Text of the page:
Rob Tillett has been an astrologer for more than three decades. In previous incarnations a poet, musician, magician, healer, dramatist & composer, he is the editor and publisher of Astrology on the Web and has written many articles on this website.
Rob lives in the Southern Highlands of New South Wales, on the east coast of Australia.
Friday the Thirteenth a secret cultural reference... or just an unlucky day?
Once again we must prepare ourselves for the dreaded Friday the thirteenth! Are you taking any chances on this day of fright and fear? If so, you are clearly not superstitious, nor do you suffer from paraskevidekatriaphobia, the pathological fear of Friday 13.
However (according to the online encyclopedia) Friday the 13th is actually unlucky for some of us. Psychologists have found that people are especially likely to have accidents or fall ill on Friday 13th, due (according to them!) to a heightened state of anxiety on that day. The Stress Management Center and Phobia Institute in Asheville, North Carolina estimates that in the United States alone, $800 to $900 million is lost in business each Friday 13th because people will not travel or go to work.
So a lot of people think Friday 13 is an unlucky day, but why?? To answer this, there are two or three questions we must first ask ourselves about the luck of Friday the thirteenth:
and why the thirteenth?
Most important of all, is it really unlucky?
In ancient times, before the development of Western Civilisation as we know it, people had a very different conception of the world from the view held by most Westerners today. In the first place, their relationship with natural energies and powers was much closer and more intense than that of today's urban dweller. The mechanised, electrified environment of the 21st century city is a place where natural cycles can easily be overlooked — or to be more particular, deliberately overcome.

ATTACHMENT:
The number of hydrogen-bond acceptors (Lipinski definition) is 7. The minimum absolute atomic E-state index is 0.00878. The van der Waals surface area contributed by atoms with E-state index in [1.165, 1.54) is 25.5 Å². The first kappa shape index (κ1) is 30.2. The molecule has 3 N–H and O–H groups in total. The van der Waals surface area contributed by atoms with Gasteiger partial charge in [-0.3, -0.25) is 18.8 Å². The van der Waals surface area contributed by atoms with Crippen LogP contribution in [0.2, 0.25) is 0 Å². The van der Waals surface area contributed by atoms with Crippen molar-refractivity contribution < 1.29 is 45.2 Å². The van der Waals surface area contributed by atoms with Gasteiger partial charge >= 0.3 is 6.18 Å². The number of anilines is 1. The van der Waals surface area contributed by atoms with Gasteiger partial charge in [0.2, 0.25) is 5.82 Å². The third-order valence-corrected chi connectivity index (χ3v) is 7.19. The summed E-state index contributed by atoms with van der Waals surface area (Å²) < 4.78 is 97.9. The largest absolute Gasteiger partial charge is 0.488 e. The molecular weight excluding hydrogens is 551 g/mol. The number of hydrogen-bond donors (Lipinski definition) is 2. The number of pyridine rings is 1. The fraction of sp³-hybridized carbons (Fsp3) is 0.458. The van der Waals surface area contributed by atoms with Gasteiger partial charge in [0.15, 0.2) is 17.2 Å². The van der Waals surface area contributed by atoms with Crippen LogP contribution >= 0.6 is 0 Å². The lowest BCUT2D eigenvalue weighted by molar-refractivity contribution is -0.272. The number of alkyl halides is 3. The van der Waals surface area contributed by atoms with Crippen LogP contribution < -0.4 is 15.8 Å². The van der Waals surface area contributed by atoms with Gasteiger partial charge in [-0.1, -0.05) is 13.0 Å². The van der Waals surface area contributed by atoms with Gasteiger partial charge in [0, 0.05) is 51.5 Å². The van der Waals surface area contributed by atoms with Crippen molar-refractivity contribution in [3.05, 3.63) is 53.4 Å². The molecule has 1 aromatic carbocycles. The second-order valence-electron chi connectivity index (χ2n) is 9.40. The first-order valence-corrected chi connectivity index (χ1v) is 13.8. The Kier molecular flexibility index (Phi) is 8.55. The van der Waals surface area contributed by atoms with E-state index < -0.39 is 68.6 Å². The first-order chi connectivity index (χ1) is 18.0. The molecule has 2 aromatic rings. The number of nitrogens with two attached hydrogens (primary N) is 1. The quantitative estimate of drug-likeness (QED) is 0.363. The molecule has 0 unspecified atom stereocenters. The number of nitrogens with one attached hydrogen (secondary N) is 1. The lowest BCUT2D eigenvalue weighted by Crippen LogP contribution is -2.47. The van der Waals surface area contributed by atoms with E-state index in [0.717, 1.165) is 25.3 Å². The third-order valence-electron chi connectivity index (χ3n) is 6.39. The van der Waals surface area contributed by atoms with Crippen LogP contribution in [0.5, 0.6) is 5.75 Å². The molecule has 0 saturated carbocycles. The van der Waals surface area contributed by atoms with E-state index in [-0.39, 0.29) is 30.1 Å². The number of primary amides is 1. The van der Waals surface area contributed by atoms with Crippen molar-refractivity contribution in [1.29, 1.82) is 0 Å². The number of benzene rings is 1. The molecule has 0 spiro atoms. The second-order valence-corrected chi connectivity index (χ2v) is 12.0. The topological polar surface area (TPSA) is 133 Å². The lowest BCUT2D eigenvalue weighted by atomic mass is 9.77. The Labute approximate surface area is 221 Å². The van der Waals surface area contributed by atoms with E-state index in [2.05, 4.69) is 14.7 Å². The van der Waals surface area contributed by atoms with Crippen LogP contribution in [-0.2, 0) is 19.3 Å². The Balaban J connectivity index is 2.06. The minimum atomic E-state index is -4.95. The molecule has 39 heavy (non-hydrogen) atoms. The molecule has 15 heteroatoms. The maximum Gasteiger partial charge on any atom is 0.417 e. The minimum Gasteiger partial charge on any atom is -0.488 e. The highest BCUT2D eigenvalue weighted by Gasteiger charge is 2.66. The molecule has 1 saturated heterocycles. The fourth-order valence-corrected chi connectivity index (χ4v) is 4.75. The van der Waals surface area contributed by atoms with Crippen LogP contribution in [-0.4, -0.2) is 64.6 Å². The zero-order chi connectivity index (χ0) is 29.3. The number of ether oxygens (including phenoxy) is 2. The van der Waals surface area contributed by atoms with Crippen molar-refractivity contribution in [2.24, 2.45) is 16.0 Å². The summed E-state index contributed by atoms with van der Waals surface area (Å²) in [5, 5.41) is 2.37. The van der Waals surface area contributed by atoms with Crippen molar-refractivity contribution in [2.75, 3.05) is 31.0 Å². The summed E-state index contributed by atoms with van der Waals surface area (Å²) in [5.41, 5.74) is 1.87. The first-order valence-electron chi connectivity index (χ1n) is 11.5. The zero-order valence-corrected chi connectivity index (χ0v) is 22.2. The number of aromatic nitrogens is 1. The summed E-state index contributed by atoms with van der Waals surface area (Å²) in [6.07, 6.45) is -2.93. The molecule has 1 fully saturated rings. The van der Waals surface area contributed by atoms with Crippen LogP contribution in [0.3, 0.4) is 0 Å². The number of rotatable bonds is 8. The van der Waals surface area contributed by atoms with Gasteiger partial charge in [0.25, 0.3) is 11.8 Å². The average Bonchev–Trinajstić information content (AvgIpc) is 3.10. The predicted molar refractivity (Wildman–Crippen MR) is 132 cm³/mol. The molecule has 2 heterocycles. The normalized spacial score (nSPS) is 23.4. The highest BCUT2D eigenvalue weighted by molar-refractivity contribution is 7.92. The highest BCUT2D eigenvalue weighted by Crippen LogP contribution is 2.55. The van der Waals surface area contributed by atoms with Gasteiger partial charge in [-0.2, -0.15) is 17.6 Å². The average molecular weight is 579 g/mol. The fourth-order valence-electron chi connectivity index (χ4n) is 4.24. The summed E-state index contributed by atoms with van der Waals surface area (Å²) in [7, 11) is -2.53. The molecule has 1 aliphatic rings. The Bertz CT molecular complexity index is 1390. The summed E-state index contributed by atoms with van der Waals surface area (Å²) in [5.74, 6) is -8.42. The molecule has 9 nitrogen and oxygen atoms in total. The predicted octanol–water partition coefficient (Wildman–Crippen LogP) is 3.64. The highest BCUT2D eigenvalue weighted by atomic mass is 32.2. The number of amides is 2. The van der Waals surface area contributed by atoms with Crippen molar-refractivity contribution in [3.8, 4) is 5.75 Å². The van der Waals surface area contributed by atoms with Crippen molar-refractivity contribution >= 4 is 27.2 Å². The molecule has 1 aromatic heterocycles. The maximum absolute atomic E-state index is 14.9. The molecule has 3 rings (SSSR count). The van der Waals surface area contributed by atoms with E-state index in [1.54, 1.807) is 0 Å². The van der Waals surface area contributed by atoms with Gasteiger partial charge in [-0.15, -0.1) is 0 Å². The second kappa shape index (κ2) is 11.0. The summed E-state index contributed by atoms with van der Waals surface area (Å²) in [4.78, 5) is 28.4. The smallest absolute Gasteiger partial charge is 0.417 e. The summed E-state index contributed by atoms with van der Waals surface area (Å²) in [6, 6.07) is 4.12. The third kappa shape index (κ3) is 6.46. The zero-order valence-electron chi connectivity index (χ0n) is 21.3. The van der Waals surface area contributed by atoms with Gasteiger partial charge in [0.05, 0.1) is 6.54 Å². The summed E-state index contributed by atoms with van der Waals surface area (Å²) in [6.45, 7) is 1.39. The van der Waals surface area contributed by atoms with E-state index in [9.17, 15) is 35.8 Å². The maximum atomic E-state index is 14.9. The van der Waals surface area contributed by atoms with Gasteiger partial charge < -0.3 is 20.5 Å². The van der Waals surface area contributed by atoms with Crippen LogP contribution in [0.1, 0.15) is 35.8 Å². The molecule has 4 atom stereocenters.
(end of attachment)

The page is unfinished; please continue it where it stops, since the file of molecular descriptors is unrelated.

Life in those times tended to be a series of ritualised and sanctified interactions with nature. These sacred events have crystallised over the years into the festivals, saints' days and holiday cycles we still celebrate today (such as Christmas and Easter), although with little general understanding of their primary intention and meaning.
Angels of the Days
Every hour of every day had its genie, or guardian angel, and every day was ruled by one of the pantheon of divine beings who were worshipped under various names in the pagan world, dating back to the days of ancient Babylon and even beyond, in Armenia, which can be shown to be the very birthplace of civilisation. The names of the days still celebrate their ancient guardians, which were identified with the planetary lords and ladies:
Saturday, ruled by Saturn
Sunday, ruled by the Sun
Monday, ruled by the Moon
Tuesday ruled by Mars (Tiw, the ancient teutonic god of battle was parallel to Mars in the Roman Pantheon, giving us mardi in French and cognate names in other latin-derived tongues)
Wednesday (Woden's day, the saxon Mercury, giving mercredi in French)
Thursday (Thor's day, the thunder god, equivalent to Jupiter, jeudi in French)
Friday, Freya's day (the teutonic Venus, in French vendredi).
Venus was the holy goddess of love in the Roman World and Freya was the most holy primeval goddess of the north. Christian monks decided that her day, Friday, was unlucky, as indeed it was, for Jesus Christ, who was crucified and died on a Friday. The Christian religion has sought to overthrow the goddess in all her forms, but has simply succeeded in causing her to reinvent herself under other names.
The Lunar Year